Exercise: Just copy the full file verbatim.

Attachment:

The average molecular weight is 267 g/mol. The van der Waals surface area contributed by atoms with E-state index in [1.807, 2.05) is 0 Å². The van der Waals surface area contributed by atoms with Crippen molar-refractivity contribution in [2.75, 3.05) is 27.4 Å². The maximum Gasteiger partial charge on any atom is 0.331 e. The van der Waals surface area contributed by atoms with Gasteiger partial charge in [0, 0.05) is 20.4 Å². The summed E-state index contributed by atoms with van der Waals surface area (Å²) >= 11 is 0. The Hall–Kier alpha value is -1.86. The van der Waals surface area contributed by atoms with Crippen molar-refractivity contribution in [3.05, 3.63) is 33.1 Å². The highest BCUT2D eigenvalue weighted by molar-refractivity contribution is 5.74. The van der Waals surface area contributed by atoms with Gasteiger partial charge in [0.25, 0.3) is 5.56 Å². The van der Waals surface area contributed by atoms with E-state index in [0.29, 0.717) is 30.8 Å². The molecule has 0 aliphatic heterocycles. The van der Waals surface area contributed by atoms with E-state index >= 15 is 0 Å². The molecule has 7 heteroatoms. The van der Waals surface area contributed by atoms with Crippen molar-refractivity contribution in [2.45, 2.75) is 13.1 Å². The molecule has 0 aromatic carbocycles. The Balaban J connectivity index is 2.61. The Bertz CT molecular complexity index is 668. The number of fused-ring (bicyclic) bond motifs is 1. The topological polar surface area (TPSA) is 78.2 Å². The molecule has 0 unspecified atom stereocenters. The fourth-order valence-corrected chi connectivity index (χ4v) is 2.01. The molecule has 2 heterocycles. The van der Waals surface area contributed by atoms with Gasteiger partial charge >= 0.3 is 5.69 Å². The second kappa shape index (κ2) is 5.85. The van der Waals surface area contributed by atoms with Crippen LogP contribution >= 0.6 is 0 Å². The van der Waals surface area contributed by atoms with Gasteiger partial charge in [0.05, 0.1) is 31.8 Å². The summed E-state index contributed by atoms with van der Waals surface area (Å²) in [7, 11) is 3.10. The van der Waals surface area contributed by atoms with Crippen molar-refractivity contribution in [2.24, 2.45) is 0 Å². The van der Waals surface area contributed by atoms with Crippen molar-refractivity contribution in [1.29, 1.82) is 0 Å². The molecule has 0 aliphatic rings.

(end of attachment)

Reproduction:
The average molecular weight is 267 g/mol. The van der Waals surface area contributed by atoms with E-state index in [1.807, 2.05) is 0 Å². The van der Waals surface area contributed by atoms with Crippen molar-refractivity contribution in [2.75, 3.05) is 27.4 Å². The maximum Gasteiger partial charge on any atom is 0.331 e. The van der Waals surface area contributed by atoms with Gasteiger partial charge in [0, 0.05) is 20.4 Å². The summed E-state index contributed by atoms with van der Waals surface area (Å²) >= 11 is 0. The Hall–Kier alpha value is -1.86. The van der Waals surface area contributed by atoms with Crippen molar-refractivity contribution in [3.05, 3.63) is 33.1 Å². The highest BCUT2D eigenvalue weighted by molar-refractivity contribution is 5.74. The van der Waals surface area contributed by atoms with Gasteiger partial charge in [0.25, 0.3) is 5.56 Å². The van der Waals surface area contributed by atoms with E-state index in [0.29, 0.717) is 30.8 Å². The molecule has 0 aliphatic heterocycles. The van der Waals surface area contributed by atoms with E-state index >= 15 is 0 Å². The molecule has 7 heteroatoms. The van der Waals surface area contributed by atoms with Crippen molar-refractivity contribution in [2.45, 2.75) is 13.1 Å². The molecule has 0 aromatic carbocycles. The Balaban J connectivity index is 2.61. The Bertz CT molecular complexity index is 668. The number of fused-ring (bicyclic) bond motifs is 1. The topological polar surface area (TPSA) is 78.2 Å². The molecule has 0 unspecified atom stereocenters. The fourth-order valence-corrected chi connectivity index (χ4v) is 2.01. The molecule has 2 heterocycles. The van der Waals surface area contributed by atoms with Gasteiger partial charge >= 0.3 is 5.69 Å². The second kappa shape index (κ2) is 5.85. The van der Waals surface area contributed by atoms with Crippen LogP contribution >= 0.6 is 0 Å². The van der Waals surface area contributed by atoms with Gasteiger partial charge in [0.05, 0.1) is 31.8 Å². The summed E-state index contributed by atoms with van der Waals surface area (Å²) in [7, 11) is 3.10. The van der Waals surface area contributed by atoms with Crippen molar-refractivity contribution in [2.24, 2.45) is 0 Å². The van der Waals surface area contributed by atoms with Crippen molar-refractivity contribution in [1.29, 1.82) is 0 Å². The molecule has 0 aliphatic rings.